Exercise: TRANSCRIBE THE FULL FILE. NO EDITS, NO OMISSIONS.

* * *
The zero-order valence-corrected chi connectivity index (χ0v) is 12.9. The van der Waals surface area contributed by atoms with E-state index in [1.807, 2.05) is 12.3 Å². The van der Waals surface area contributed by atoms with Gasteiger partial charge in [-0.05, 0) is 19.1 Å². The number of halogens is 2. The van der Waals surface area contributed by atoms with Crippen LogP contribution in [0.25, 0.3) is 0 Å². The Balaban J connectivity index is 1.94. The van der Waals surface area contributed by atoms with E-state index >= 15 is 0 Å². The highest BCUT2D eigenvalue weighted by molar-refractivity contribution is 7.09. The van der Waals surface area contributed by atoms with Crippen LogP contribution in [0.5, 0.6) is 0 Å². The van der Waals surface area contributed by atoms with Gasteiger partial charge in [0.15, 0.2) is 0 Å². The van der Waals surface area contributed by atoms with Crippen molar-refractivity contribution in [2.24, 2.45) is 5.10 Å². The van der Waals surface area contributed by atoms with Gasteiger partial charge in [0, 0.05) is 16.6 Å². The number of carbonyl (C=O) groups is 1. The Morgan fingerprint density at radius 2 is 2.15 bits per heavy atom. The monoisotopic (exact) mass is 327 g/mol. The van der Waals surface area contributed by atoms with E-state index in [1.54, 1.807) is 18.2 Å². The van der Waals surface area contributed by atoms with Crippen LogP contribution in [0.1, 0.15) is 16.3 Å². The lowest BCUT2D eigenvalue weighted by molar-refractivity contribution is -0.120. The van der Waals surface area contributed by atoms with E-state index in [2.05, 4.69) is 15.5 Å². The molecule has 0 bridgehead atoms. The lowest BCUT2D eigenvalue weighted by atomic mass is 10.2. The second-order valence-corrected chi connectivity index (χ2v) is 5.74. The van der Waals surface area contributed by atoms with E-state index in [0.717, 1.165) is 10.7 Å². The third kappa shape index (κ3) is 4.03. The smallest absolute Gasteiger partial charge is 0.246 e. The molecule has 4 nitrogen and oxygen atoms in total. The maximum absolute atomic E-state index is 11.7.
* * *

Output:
The zero-order valence-corrected chi connectivity index (χ0v) is 12.9. The van der Waals surface area contributed by atoms with E-state index in [1.807, 2.05) is 12.3 Å². The van der Waals surface area contributed by atoms with Gasteiger partial charge in [-0.05, 0) is 19.1 Å². The number of halogens is 2. The van der Waals surface area contributed by atoms with Crippen LogP contribution in [0.25, 0.3) is 0 Å². The Balaban J connectivity index is 1.94. The van der Waals surface area contributed by atoms with E-state index >= 15 is 0 Å². The highest BCUT2D eigenvalue weighted by molar-refractivity contribution is 7.09. The van der Waals surface area contributed by atoms with Crippen LogP contribution in [0.5, 0.6) is 0 Å². The van der Waals surface area contributed by atoms with Gasteiger partial charge in [0.15, 0.2) is 0 Å². The van der Waals surface area contributed by atoms with Crippen molar-refractivity contribution in [2.24, 2.45) is 5.10 Å². The van der Waals surface area contributed by atoms with Gasteiger partial charge in [0, 0.05) is 16.6 Å². The number of carbonyl (C=O) groups is 1. The Morgan fingerprint density at radius 2 is 2.15 bits per heavy atom. The monoisotopic (exact) mass is 327 g/mol. The van der Waals surface area contributed by atoms with E-state index in [1.54, 1.807) is 18.2 Å². The van der Waals surface area contributed by atoms with Crippen LogP contribution in [0.1, 0.15) is 16.3 Å². The lowest BCUT2D eigenvalue weighted by molar-refractivity contribution is -0.120. The van der Waals surface area contributed by atoms with E-state index in [2.05, 4.69) is 15.5 Å². The molecule has 0 bridgehead atoms. The lowest BCUT2D eigenvalue weighted by atomic mass is 10.2. The second-order valence-corrected chi connectivity index (χ2v) is 5.74. The van der Waals surface area contributed by atoms with E-state index in [0.717, 1.165) is 10.7 Å². The third kappa shape index (κ3) is 4.03. The smallest absolute Gasteiger partial charge is 0.246 e. The molecule has 4 nitrogen and oxygen atoms in total. The maximum absolute atomic E-state index is 11.7.